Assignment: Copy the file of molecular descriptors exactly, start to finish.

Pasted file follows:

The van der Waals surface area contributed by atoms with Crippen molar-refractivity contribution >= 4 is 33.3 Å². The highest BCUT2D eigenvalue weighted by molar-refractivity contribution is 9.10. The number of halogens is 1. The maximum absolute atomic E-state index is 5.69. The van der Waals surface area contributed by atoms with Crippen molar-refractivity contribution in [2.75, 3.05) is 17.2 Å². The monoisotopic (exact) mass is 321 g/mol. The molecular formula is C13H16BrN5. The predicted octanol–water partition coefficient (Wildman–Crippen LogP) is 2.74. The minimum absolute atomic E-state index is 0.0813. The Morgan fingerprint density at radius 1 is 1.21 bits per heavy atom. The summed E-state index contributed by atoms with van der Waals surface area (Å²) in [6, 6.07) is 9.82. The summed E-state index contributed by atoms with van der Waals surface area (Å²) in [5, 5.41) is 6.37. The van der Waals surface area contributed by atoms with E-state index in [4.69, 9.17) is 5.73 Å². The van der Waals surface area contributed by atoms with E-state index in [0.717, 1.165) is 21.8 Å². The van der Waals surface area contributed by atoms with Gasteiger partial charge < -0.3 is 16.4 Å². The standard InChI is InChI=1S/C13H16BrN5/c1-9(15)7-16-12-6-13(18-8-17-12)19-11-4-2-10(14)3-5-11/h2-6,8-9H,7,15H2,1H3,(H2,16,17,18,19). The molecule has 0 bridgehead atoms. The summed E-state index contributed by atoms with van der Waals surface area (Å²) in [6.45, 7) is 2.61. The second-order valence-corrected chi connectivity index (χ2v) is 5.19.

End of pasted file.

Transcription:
The van der Waals surface area contributed by atoms with Crippen molar-refractivity contribution >= 4 is 33.3 Å². The highest BCUT2D eigenvalue weighted by molar-refractivity contribution is 9.10. The number of halogens is 1. The maximum absolute atomic E-state index is 5.69. The van der Waals surface area contributed by atoms with Crippen molar-refractivity contribution in [2.75, 3.05) is 17.2 Å². The monoisotopic (exact) mass is 321 g/mol. The molecular formula is C13H16BrN5. The predicted octanol–water partition coefficient (Wildman–Crippen LogP) is 2.74. The minimum absolute atomic E-state index is 0.0813. The Morgan fingerprint density at radius 1 is 1.21 bits per heavy atom. The summed E-state index contributed by atoms with van der Waals surface area (Å²) in [6, 6.07) is 9.82. The summed E-state index contributed by atoms with van der Waals surface area (Å²) in [5, 5.41) is 6.37. The van der Waals surface area contributed by atoms with E-state index in [4.69, 9.17) is 5.73 Å². The van der Waals surface area contributed by atoms with E-state index in [0.717, 1.165) is 21.8 Å². The van der Waals surface area contributed by atoms with Gasteiger partial charge < -0.3 is 16.4 Å². The standard InChI is InChI=1S/C13H16BrN5/c1-9(15)7-16-12-6-13(18-8-17-12)19-11-4-2-10(14)3-5-11/h2-6,8-9H,7,15H2,1H3,(H2,16,17,18,19). The molecule has 0 bridgehead atoms. The summed E-state index contributed by atoms with van der Waals surface area (Å²) in [6.45, 7) is 2.61. The second-order valence-corrected chi connectivity index (χ2v) is 5.19.